The single-and multiple-dose pharmacokinetics of citalopram are linear and dose-proportional in a dose range of 10 - 60 mg/day. Biotransformation of citalopram is mainly hepatic, with a mean terminal half-life of about 35 hours. With once daily dosing, steady state plasma concentrations are achieved within approximately one week. At steady state, the extent of accumulation of citalopram in plasma, based on the half-life, is expected to be 2.5 times the plasma concentrations observed after a single dose [8].


Rapidly and well absorbed from the gastrointestinal tract. Peak plasma concentrations occur within 4 hours of a single orally administered dose. Food does not affect absorption [2].


Bioavailability is 80% following oral administration [2].


Citalopram is metabolised mainly in the liver via N-demethylation to its principle metabolite, demethylcitalopram. Other metabolites include didemethylcitalopram, citalopram N-oxide, and a deaminated propionic acid derivative. However, the predominant entity in plasma is unchanged citalopram. Cytochrome P450 (CYP) 3A4 and 2C19 isozymes appear to be principally involved in producing demethylcitalopram. Demethylcitalopram appears to be further N-demethylated by CYP2D6 to didemethylcitalopram. Citalopram metabolites possess little pharmacologic activity in comparison to their parent compound and do not likely contribute to the clinical effect of the drug [2].


35 hours [2].


12% - 23% of an oral dose of citalopram is recovered unchanged in the urine, while 10% of the dose is recovered in the faeces [2].

Lethal dosage

The LD50 in rats is 2.9054 mol/kg [2].


Symptoms most often accompanying citalopram overdose, alone or in combination with other drugs and/or alcohol, included dizziness, sweating, nausea, vomiting, tremor, somnolence, and sinus tachycardia. In more rare cases, observed symptoms included amnesia, confusion, coma, convulsions, hyperventilation, cyanosis, rhabdomyolysis, and ECG changes (including QTc prolongation, nodal rhythm, ventricular arrhythmia, and very rare cases of torsade de pointes). Acute renal failure has been very rarely reported accompanying overdose. Withdrawal symptoms include flu-like symptoms, insomnia, nausea, imbalance, sensory changes and hyperactivity [2].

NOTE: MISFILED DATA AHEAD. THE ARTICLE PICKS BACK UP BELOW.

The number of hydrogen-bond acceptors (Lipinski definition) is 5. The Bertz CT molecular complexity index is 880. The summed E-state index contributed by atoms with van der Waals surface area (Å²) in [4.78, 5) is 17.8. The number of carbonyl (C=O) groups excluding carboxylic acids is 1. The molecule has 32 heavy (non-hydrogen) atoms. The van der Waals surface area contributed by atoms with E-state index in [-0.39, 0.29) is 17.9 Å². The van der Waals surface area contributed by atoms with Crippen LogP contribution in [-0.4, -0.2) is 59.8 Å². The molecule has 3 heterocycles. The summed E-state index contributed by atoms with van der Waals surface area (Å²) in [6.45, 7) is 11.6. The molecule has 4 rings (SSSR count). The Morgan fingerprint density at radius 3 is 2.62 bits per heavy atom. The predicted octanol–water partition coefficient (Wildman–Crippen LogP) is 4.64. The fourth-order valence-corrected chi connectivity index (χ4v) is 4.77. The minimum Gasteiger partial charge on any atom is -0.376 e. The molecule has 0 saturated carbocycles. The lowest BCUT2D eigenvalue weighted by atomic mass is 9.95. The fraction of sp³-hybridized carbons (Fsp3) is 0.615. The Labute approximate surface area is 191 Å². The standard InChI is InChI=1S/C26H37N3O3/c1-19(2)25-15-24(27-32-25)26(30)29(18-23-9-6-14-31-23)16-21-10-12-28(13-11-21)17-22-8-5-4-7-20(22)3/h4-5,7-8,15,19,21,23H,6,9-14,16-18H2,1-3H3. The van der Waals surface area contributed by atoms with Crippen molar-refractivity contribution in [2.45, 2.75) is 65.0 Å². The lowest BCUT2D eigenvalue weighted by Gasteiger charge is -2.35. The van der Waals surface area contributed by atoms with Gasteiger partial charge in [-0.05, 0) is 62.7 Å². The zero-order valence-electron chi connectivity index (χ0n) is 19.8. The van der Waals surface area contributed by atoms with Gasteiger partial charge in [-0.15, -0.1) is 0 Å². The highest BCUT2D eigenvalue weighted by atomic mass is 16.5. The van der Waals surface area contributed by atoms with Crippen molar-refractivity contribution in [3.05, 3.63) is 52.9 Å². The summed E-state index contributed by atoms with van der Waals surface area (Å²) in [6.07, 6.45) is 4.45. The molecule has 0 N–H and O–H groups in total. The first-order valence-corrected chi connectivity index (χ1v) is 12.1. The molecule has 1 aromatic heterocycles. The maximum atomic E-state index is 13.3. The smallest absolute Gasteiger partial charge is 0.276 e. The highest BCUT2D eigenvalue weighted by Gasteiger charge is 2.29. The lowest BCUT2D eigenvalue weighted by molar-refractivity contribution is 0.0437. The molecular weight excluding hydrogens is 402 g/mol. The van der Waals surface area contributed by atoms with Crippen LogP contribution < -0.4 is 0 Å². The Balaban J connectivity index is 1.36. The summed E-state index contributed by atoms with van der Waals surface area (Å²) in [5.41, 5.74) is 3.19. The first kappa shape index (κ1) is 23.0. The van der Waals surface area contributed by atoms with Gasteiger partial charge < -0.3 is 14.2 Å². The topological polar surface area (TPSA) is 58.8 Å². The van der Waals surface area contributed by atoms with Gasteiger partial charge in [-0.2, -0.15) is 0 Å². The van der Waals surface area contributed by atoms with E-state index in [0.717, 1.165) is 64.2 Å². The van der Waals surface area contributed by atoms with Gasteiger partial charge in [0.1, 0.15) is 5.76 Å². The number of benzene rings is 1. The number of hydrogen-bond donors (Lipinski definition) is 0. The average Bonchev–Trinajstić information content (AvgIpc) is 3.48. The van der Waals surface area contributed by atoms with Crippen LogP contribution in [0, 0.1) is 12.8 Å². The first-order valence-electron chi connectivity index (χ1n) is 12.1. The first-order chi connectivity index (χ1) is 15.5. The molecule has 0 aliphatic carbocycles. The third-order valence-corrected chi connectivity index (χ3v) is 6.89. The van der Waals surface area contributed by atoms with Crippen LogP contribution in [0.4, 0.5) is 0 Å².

Mechanism of action

The antidepressant, antiobsessive-compulsive, and antibulimic actions of citalopram are presumed to be linked to its inhibition of CNS neuronal uptake of serotonin. Citalopram blocks the reuptake of serotonin at the serotonin reuptake pump of the neuronal membrane, enhancing the actions of serotonin on 5HT1A autoreceptors. SSRIs bind with significantly less affinity to histamine, acetylcholine, and norepinephrine receptors than tricyclic antidepressant drugs [2].

Carcinogenesis, mutagenesis, impairment of fertility

There was no evidence of carcinogenesis in mice given 20 times the recommended human dose. There was an increased risk of small intestine carcinoma in rats given 1.3 to 4 times the recommended human dose. Certain in-vitro studies found evidence of mutagenicity while others did not.

Rats fed citalopram experienced decreased mating and fertility. It is not known what implication these animal studies have for humans [9].

Signs of usage

  • Stealing, forging or selling prescriptions,
  • Taking higher doses than prescribed,
  • Excessive mood swings or hostility,
  • Increased or decreased need of sleep,
  • Confusion and poor decision-making,
  • Appearing to be high, unusually energetic or revved up, or sedated,